• Article
    | Open Access

    Perceptual learning, the improvement in perceptual abilities with training, is thought to involve changes in neuronal 'tuning'. Here, the authors show that perceptual learning works by making neurons increasingly sensitive to task-relevant differences in stimuli, and by improving population coding mechanisms.

    • Mehdi Sanayei
    • , Xing Chen
    •  & Alexander Thiele
  • Article
    | Open Access

    Sensory tuning properties of neurons in the secondary whisker somatosensory cortex (wS2) are not well understood. Here, the authors report that wS2 neurons supralinearly integrate concurrent multi-whisker input with larger temporal windows than primary somatosensory cortex.

    • Matías A. Goldin
    • , Evan R. Harrell
    •  & Daniel E. Shulz
  • Article
    | Open Access

    Saccades have been extensively used to report choices in perceptual decision making studies yet little is known about the influence of covert decision-related processes on saccade metrics. Here, the authors demonstrate that saccade kinematics is a reliable tell about the degree of decision certainty.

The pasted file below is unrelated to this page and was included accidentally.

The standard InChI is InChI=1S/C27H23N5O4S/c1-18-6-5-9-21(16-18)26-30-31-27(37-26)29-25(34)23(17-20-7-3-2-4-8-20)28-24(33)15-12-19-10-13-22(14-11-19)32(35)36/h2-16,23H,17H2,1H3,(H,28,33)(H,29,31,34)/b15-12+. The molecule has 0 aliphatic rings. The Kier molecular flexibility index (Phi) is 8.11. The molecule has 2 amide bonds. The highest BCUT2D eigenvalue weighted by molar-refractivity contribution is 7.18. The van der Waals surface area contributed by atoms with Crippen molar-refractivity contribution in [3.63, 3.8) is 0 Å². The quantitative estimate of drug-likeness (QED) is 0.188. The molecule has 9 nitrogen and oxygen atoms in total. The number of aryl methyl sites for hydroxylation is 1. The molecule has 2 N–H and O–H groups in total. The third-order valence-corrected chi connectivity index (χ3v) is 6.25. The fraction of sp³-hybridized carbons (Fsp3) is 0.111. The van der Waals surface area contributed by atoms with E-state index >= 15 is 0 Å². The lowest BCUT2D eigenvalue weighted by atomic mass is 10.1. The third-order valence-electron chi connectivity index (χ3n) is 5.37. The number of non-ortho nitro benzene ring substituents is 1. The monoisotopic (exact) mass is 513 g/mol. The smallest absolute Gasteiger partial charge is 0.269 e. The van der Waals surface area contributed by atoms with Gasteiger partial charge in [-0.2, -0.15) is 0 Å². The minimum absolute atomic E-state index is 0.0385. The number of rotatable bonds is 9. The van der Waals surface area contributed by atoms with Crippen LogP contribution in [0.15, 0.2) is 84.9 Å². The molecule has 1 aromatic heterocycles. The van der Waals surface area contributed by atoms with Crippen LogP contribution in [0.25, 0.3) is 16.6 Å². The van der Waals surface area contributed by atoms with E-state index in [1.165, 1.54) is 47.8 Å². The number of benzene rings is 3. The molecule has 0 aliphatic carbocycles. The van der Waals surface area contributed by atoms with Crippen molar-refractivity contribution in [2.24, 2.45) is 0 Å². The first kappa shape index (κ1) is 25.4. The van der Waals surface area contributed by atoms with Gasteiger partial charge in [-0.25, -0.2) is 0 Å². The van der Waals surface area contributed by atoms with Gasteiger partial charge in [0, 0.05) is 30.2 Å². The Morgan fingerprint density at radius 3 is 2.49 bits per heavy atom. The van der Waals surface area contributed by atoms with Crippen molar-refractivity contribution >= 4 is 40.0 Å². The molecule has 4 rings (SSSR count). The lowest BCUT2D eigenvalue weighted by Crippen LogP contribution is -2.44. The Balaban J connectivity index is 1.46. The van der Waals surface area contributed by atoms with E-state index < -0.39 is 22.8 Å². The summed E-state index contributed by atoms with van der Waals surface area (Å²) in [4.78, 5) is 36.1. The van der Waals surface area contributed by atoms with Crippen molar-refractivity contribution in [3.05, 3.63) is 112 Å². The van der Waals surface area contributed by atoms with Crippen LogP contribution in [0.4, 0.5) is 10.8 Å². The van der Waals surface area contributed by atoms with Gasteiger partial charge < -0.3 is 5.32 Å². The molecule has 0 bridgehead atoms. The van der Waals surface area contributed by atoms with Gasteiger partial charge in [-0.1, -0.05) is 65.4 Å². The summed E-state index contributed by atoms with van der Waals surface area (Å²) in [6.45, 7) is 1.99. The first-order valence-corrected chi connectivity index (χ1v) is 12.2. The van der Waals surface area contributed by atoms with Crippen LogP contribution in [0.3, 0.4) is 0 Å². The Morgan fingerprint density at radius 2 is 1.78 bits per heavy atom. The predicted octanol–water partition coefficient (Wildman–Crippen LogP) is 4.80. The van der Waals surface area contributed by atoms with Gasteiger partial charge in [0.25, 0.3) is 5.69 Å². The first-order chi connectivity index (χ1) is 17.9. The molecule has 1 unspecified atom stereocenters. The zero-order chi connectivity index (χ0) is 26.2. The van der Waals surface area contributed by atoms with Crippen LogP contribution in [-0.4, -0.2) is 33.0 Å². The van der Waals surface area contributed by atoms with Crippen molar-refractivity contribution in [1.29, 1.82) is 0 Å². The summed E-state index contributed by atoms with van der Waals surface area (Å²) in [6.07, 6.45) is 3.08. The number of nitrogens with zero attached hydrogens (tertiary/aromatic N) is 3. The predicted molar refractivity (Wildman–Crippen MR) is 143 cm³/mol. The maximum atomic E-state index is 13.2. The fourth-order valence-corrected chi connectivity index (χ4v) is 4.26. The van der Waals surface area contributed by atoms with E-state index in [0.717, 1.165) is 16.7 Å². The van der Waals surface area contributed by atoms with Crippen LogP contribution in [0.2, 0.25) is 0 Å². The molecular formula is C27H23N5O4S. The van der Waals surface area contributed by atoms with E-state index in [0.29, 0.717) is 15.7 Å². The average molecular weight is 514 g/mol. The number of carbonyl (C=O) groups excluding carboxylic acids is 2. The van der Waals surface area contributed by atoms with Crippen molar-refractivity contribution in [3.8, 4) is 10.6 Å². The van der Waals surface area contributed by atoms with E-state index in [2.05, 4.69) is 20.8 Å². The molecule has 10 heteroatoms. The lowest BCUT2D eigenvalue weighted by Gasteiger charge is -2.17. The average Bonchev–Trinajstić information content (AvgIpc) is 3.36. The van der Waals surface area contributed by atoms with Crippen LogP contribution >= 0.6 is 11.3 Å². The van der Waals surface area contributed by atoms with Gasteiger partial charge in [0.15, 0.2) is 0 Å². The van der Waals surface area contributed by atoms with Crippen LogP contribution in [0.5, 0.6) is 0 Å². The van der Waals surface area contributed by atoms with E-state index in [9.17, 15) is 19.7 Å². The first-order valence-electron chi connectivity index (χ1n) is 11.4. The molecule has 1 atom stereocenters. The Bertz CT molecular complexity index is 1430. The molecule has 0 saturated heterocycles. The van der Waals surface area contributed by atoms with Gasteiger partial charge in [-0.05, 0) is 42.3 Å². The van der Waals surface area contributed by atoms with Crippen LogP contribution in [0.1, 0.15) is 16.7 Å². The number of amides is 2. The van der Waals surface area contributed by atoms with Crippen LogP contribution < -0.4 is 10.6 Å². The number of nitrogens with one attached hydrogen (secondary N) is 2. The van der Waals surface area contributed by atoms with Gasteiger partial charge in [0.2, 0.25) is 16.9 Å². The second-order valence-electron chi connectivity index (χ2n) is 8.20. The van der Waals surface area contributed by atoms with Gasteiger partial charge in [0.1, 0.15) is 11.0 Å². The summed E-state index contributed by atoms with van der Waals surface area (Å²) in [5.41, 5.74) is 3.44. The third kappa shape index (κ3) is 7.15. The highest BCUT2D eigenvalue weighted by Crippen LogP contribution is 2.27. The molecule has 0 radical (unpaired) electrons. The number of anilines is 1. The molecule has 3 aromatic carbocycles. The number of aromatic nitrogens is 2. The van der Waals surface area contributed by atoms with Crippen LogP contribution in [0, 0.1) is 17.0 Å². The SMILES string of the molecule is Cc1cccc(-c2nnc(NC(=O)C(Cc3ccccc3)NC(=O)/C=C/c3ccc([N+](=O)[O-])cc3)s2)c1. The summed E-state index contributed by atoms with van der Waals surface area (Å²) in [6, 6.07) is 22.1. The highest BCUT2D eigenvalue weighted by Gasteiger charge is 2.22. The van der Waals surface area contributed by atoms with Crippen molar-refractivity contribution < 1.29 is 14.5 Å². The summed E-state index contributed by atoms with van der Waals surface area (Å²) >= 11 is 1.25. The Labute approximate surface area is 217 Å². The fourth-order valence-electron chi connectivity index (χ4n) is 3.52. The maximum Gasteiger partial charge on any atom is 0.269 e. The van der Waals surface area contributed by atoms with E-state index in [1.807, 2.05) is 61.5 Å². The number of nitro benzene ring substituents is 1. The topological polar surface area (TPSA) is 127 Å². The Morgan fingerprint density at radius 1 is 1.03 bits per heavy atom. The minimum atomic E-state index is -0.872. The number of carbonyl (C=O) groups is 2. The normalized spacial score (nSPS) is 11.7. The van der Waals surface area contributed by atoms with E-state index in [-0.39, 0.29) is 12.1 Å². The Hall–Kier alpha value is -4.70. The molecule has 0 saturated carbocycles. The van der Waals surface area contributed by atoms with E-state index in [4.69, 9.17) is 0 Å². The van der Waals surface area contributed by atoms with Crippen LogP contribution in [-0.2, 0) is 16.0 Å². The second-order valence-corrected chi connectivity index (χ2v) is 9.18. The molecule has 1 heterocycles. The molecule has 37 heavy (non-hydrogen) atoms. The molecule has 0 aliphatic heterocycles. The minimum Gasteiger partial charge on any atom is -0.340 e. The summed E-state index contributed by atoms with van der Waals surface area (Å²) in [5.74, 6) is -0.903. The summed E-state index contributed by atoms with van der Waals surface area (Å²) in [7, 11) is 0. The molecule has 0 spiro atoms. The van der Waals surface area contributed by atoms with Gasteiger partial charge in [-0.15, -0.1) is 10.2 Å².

• Joshua A. Seideman
    • , Terrence R. Stanford
    •  & Emilio Salinas
  • Article
    | Open Access

    During vocalization, mammals change their vocal production to compensate for altered auditory feedback. Here, Eliades and Tsunada show that neural activity in the marmoset’s auditory cortex mediates this effect, and that stimulation of the auditory cortex evokes similar changes in vocalization.

    • Steven J. Eliades
    •  & Joji Tsunada
  • Article
    | Open Access

    Sensory areas are thought to process stimulus information while higher-order processing occurs in association cortices. Here the authors report that during task engagement population activity in ferret primary auditory cortex shifts away from encoding stimulus features toward detection of the behaviourally relevant targets.

    • Sophie Bagur
    • , Martin Averseng
    •  & Srdjan Ostojic